“Strange it is that men should admit the validity of the arguments for free speech but object to their being “pushed to an extreme”, not seeing that unless the reasons are good for an extreme case, they are not good for any case.” - John Stuart Mill
It’s unclear whether or not the attacks against the U.S. embassy in Libya were premeditated as there are conflicting reports emerging from Libyan and American officials. Al-Qaida is encouraging further violence, perhaps in an attempt to convince themselves and others that Libyans support them, when, in fact, 75 percent of Libyans supported U.S. intervention against Muammar Gaddafi. Certainly Al-Qaida sees an opportunity for a propaganda victory in the wake of Ambassador Stevens’s death but it’s probably too soon to judge the extent of their involvement.
This uncertainty, however, has not deterred some journalists from calling for the punishment of the filmmakers behind the incendiary film that may or may not have caused the embassy riots. One columnist, despite being ignorant of almost every relevant fact that would make or break his case, is eager for reprisal:
I’m not a fan of censorship, but if there’s evidence (beyond the circumstantial) that the cretins who made and disseminated this flick were aiming it squarely at Muslim audiences in hopes of setting off a religious war, then it may very well fall outside constitutional protection.
The “I’m not a fan of censorship, but…” reminds one of the common tactic people use to convince their audience that a principle is being upheld even while it’s being destroyed. (How many times have we heard someone say “I don’t condone bigotry but…” right before making a bigoted remark?).
Another writer pretends that the only real dispute is whether or not the “ensuing violence” was “sufficiently imminent.”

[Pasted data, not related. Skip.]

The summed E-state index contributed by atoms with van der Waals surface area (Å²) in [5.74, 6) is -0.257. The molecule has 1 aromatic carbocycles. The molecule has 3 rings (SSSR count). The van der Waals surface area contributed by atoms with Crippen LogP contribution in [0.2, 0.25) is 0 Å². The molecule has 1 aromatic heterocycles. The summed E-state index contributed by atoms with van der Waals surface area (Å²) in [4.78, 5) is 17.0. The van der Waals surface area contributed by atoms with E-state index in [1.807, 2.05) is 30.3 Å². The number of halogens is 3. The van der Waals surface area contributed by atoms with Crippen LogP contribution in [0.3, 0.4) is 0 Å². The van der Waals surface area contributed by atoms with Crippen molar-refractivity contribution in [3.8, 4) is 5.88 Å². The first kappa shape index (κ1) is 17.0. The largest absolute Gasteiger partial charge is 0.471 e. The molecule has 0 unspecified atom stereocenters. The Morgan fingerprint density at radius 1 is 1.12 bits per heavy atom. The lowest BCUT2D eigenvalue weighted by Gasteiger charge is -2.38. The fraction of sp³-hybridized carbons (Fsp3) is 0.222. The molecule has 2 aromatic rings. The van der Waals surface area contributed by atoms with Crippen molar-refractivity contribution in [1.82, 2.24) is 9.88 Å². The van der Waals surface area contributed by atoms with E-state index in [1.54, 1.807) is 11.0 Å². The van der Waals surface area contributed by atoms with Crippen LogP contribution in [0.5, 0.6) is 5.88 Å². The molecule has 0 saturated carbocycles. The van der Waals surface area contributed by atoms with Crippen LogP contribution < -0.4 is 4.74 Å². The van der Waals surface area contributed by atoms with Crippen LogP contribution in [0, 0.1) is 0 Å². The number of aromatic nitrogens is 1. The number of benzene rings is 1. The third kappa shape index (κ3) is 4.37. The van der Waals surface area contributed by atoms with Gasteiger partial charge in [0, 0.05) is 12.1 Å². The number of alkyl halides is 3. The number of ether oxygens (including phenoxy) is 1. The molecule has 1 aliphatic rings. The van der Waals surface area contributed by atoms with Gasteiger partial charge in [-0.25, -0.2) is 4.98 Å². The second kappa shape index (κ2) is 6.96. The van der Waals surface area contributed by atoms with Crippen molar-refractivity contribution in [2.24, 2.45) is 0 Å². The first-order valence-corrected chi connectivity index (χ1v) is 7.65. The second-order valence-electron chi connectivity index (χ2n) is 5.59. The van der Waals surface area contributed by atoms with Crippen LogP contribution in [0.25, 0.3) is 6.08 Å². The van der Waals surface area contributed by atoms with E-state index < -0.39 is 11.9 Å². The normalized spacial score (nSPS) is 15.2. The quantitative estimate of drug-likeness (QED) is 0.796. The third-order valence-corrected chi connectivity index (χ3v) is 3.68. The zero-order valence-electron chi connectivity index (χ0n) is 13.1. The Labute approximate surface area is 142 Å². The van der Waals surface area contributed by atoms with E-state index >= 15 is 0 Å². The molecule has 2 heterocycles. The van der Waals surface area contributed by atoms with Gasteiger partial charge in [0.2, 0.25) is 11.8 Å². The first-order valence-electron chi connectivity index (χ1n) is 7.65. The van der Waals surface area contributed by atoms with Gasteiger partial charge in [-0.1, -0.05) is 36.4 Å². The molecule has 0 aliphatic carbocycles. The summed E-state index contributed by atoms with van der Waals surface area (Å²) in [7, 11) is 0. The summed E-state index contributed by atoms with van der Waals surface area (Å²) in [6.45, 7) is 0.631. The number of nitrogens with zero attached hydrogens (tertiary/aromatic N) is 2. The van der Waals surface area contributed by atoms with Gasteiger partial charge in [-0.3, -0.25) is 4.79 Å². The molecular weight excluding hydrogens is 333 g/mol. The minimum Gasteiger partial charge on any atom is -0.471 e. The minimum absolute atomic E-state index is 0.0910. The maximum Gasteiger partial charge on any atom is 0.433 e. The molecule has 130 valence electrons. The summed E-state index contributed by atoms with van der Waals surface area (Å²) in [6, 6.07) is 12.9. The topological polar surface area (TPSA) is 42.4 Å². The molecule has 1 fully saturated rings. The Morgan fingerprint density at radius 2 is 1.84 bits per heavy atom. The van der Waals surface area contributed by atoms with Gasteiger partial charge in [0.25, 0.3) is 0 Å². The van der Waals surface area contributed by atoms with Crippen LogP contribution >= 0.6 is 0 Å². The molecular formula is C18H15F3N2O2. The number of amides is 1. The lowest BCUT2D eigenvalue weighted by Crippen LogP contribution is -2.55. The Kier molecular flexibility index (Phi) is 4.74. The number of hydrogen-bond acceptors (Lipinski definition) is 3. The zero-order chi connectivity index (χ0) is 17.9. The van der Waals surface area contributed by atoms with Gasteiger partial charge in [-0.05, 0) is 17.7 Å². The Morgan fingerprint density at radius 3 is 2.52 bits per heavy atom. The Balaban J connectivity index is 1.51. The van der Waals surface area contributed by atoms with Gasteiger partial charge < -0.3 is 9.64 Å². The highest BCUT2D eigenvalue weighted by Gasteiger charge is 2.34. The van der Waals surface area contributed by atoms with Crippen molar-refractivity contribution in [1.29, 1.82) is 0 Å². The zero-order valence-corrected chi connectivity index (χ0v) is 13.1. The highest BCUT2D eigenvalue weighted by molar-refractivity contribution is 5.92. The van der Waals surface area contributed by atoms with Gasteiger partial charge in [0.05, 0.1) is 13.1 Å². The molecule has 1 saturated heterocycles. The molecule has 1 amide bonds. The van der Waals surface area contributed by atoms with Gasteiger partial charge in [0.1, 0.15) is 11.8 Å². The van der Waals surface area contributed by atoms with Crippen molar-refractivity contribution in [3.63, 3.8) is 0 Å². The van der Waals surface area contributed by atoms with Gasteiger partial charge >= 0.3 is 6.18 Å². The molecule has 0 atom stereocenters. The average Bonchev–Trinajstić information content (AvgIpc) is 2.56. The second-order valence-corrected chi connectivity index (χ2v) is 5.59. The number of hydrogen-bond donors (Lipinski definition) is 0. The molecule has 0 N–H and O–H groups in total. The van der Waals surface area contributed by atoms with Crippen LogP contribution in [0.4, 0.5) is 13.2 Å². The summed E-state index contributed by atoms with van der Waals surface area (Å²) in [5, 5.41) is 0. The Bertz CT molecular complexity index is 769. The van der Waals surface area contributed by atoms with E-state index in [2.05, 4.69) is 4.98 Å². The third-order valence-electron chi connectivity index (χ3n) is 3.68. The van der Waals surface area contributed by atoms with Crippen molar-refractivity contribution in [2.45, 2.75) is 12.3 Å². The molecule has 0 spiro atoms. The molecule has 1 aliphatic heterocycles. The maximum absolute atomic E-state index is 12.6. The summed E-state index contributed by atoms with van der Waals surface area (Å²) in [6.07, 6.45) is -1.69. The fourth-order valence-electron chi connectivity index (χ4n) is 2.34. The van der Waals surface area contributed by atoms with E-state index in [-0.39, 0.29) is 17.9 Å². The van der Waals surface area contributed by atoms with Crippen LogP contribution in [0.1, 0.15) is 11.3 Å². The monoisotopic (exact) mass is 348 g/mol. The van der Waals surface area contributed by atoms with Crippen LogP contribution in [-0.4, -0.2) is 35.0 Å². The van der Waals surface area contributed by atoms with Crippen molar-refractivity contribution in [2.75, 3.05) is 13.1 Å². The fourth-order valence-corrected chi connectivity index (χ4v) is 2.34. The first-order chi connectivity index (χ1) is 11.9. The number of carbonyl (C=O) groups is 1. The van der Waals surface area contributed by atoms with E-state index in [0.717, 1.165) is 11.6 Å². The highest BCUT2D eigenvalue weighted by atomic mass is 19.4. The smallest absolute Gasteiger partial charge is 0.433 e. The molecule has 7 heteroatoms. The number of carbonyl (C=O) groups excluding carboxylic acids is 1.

While many 1st Amendment scholars defend the right of the filmmakers to produce this film, arguing that the ensuing violence was not sufficiently imminent, I spoke to several experts who said the trailer may well fall outside constitutional guarantees of free speech. “Based on my understanding of the events,” 1st Amendment authority Anthony Lewis said in an interview Thursday, “I think this meets the imminence standard.”
As Glenn Greenwald rightly noted on Twitter this morning, those who write such things only desire to punish speech encouraging violence that they don’t approve of. When George W. Bush, members of his administration, and numerous conservative journalists argued for the use of torture, did that not meet the standard of inciting a violation of the law that is both imminent and likely? Clearly, the law is not being equally applied if an unknown amateur filmmaker can be guilty of inciting imminent violence but not a politician or an established journalist.
By making a potential case for the punishment of the filmmakers before all the relevant facts are available, these journalists are participating in the intimidation and discouragement of free speech, just as the White House did when it requested that Google take down a clip of the anti-Muslim film. (Google has bravely rejected the request).
Speech that pertains to the public interest must be protected. It is important, if not necessary, to allow for the criticism and analysis of religion, even if most of us consider this particular film to be vile. Thomas Jefferson, Thomas Paine, Frederick Douglass, and so many others throughout history have criticized both religion and specific religious beliefs. Their statements may have been deemed controversial, even reprehensible, at the time but today we celebrate their wisdom and courage.
I don’t mean to suggest that the filmmakers behind the anti-Muslim movie are courageous or wise because they’re not. But I mean to invoke the rule of unintended consequences. We cannot respect the idea that some free speech is off-limits. The degree to which speech is inappropriate is not just a matter of opinion but is also subject to change.
By all means, let’s dismiss the filmmakers for the ignorant bigots they are and defend the overwhelming majority of Muslims who continue to be linked with violence they do not support and had nothing to do with. But let’s also allow all opinions to be expressed. We’ll sift out the nonsense and eventually the truth will have its day.
- ex-ist likes this
- aboriginalpressnews reblogged this from prettayprettaygood
- happyhealthynomz likes this
- prettayprettaygood reblogged this from carvingscars and added:
- carvingscars reblogged this from prettayprettaygood and added:
- mariopgrant likes this
- theonecalledbiz reblogged this from prettayprettaygood
- marysgrace likes this
- cascademuse reblogged this from prettayprettaygood and added:
- okami-oni reblogged this from prettayprettaygood
- rcousens3 likes this
- eagleofliberty reblogged this from prettayprettaygood
- sarahlee310 likes this
- recantingrage likes this
- please-go-choke-on-it likes this
- anarchival likes this
- santorumforgop likes this
- This was featured in #Politics
- letterstomycountry likes this
- prettayprettaygood posted this